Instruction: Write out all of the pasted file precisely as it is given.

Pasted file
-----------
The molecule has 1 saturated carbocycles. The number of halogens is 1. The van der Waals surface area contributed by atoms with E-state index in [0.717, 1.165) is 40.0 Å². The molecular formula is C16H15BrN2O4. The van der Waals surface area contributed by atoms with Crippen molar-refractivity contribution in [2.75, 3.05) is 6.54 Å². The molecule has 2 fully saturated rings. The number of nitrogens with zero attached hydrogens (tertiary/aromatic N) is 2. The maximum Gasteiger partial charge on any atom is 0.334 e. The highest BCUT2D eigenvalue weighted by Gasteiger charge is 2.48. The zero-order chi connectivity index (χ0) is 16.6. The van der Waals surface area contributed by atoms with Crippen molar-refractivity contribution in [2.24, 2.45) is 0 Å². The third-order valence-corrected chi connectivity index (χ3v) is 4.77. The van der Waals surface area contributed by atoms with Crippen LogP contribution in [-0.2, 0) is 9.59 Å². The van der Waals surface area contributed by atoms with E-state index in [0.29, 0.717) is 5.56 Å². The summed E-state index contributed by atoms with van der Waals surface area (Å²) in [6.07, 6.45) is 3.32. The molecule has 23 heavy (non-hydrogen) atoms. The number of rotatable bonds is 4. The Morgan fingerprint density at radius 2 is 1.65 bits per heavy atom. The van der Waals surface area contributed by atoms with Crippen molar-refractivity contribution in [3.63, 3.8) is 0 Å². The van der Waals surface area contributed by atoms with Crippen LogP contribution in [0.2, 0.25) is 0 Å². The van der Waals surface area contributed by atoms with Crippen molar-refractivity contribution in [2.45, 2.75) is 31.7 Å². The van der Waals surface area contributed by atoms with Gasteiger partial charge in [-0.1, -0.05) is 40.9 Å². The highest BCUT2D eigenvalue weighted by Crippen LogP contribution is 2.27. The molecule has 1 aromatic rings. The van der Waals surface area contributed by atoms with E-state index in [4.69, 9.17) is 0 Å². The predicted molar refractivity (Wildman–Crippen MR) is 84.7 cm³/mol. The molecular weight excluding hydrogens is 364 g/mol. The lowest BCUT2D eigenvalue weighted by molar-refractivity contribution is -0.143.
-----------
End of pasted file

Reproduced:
The molecule has 1 saturated carbocycles. The number of halogens is 1. The van der Waals surface area contributed by atoms with E-state index in [0.717, 1.165) is 40.0 Å². The molecular formula is C16H15BrN2O4. The van der Waals surface area contributed by atoms with Crippen molar-refractivity contribution in [2.75, 3.05) is 6.54 Å². The molecule has 2 fully saturated rings. The number of nitrogens with zero attached hydrogens (tertiary/aromatic N) is 2. The maximum Gasteiger partial charge on any atom is 0.334 e. The highest BCUT2D eigenvalue weighted by Gasteiger charge is 2.48. The zero-order chi connectivity index (χ0) is 16.6. The van der Waals surface area contributed by atoms with Crippen molar-refractivity contribution in [2.24, 2.45) is 0 Å². The third-order valence-corrected chi connectivity index (χ3v) is 4.77. The van der Waals surface area contributed by atoms with Crippen LogP contribution in [-0.2, 0) is 9.59 Å². The van der Waals surface area contributed by atoms with E-state index in [0.29, 0.717) is 5.56 Å². The summed E-state index contributed by atoms with van der Waals surface area (Å²) in [6.07, 6.45) is 3.32. The molecule has 23 heavy (non-hydrogen) atoms. The number of rotatable bonds is 4. The Morgan fingerprint density at radius 2 is 1.65 bits per heavy atom. The van der Waals surface area contributed by atoms with Crippen molar-refractivity contribution in [3.63, 3.8) is 0 Å². The van der Waals surface area contributed by atoms with Crippen LogP contribution in [0.2, 0.25) is 0 Å². The van der Waals surface area contributed by atoms with Crippen molar-refractivity contribution in [2.45, 2.75) is 31.7 Å². The van der Waals surface area contributed by atoms with Gasteiger partial charge in [-0.1, -0.05) is 40.9 Å². The highest BCUT2D eigenvalue weighted by Crippen LogP contribution is 2.27. The molecule has 1 aromatic rings. The van der Waals surface area contributed by atoms with E-state index in [4.69, 9.17) is 0 Å². The predicted molar refractivity (Wildman–Crippen MR) is 84.7 cm³/mol. The molecular weight excluding hydrogens is 364 g/mol. The lowest BCUT2D eigenvalue weighted by molar-refractivity contribution is -0.143.